Late last month, I attended a bi-national meeting hosted by the UNHCR in the USA on Alternative to Detentions (ATD). Present were Government, NGO and UNHCR representatives from Canada, USA, Australia and Sweden. In between the very many presentations on new policies and guidelines, good and bad practices, challenges and advocacy strategies for getting governments and communities to buy into ATD, we made side trips to visit service agencies both in the USA and in Canada.
During a discussion at one of our Canadian NGOs that we were visiting, the question was asked by one of our international colleagues about advocacy and the role of service organizations, especially on issues like detentions. The leader of the organization answered by saying that there are significant restrictions placed on agencies' ability to do advocacy. She pointed out that even government contracts, particularly those with the Federal government had the restrictions written in as a condition of funding. All of what she said was factual of course and the smart money would probably say that Boards of directors should be vigilant in ensuring that those restrictions and funding conditions are followed to the letter.
But I couldn't help the niggling sense that this wasn't the whole answer. Even after the Centre's leadership clarified that advocacy was done through coalitions like OCASI and the Canadian Council for Refugees, the sense that something was missing in that answer did not quite go away. After all, this was a community that has worked with its political and elected leadership to create champions on refugee issues. An agency that has developed models of cooperative and collaborative service delivery with Canada Border Service Agency (CBSA) and other service and public agencies all to the betterment of the Asylum process; an agency doing excellent work with and for Asylum seekers. Yet their message was that they weren't engaged in advocacy because it is not allowed (or is restricted) due to our Charities' laws and funding conditions.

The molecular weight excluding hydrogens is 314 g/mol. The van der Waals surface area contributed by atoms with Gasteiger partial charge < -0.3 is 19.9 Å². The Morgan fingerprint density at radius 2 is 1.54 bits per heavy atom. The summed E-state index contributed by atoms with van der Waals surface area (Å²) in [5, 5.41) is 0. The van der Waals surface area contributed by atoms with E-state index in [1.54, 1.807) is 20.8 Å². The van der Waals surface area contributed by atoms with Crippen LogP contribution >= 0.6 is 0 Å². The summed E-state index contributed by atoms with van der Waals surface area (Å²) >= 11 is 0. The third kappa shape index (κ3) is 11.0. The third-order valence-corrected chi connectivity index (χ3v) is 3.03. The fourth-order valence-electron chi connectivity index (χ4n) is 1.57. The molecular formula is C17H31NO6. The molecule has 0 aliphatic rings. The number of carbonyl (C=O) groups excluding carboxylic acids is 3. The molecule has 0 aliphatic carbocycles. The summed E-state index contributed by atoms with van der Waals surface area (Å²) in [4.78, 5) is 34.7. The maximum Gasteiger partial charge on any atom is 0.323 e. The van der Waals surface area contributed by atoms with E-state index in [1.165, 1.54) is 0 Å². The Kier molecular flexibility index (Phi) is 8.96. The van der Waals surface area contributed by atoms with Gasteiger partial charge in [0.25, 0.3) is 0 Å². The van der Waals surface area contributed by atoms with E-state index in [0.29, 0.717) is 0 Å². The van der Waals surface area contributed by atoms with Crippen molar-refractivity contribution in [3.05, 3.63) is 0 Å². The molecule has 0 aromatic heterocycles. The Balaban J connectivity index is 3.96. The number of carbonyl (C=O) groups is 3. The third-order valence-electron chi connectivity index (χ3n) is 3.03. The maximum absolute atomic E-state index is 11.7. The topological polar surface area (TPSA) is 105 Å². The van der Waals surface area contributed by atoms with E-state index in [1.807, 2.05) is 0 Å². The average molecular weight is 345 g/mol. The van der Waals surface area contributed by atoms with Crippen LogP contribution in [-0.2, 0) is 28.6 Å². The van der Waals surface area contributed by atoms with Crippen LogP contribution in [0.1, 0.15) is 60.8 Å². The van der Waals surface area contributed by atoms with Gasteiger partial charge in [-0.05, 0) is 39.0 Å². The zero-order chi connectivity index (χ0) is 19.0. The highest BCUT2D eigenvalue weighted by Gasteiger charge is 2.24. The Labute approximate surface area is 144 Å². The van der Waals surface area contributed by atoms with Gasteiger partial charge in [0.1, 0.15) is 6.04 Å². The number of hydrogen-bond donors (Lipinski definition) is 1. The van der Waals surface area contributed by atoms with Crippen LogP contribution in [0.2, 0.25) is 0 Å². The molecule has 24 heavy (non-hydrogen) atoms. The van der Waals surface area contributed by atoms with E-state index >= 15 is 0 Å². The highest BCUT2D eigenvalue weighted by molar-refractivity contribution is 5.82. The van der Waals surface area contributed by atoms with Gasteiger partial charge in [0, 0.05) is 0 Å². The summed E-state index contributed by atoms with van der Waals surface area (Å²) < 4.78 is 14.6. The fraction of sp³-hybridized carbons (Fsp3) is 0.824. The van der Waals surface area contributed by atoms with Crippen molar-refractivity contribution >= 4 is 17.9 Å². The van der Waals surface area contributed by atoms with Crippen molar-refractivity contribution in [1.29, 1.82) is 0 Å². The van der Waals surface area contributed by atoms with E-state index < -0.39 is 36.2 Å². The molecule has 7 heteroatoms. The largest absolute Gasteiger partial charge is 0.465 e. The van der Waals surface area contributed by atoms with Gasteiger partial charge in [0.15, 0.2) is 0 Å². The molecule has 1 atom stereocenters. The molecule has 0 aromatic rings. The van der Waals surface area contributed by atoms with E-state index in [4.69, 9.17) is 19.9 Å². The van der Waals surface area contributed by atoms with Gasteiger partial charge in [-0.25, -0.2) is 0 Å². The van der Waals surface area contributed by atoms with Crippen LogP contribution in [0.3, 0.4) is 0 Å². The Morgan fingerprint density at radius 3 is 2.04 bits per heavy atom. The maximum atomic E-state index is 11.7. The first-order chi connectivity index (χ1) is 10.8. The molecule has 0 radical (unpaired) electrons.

I continued to think about this as we crossed back into the USA. This discussion was not new. It is ongoing in our sector and certainly at OCASI where the tension between government funding and policy/advocacy imperatives is ever present. Maybe what were different this time were the international audience and the fact that we had spent hours talking about how to bring about systemic change on a politically sensitive and potentially polarizing issue. Yet an agency that was working to operationalize exactly what was being discussed couldn't name the work they were doing. Couldn't claim and celebrate the victories they had had without reframing it. Without presenting the change and difference they are making as a service response (which it is on one hand) as opposed to the systemic change which it is and that has come about because of the advocacy they have inspired and at times led.
I share this because I think as the sector continues to manoeuver through this political moment with the myriad of changes that seem to occur on a daily basis at all levels, we must be mindful that in protecting our funding sources (and it is important to protect our funding) we do not hide our light under a bushel for fear that it might be blown out!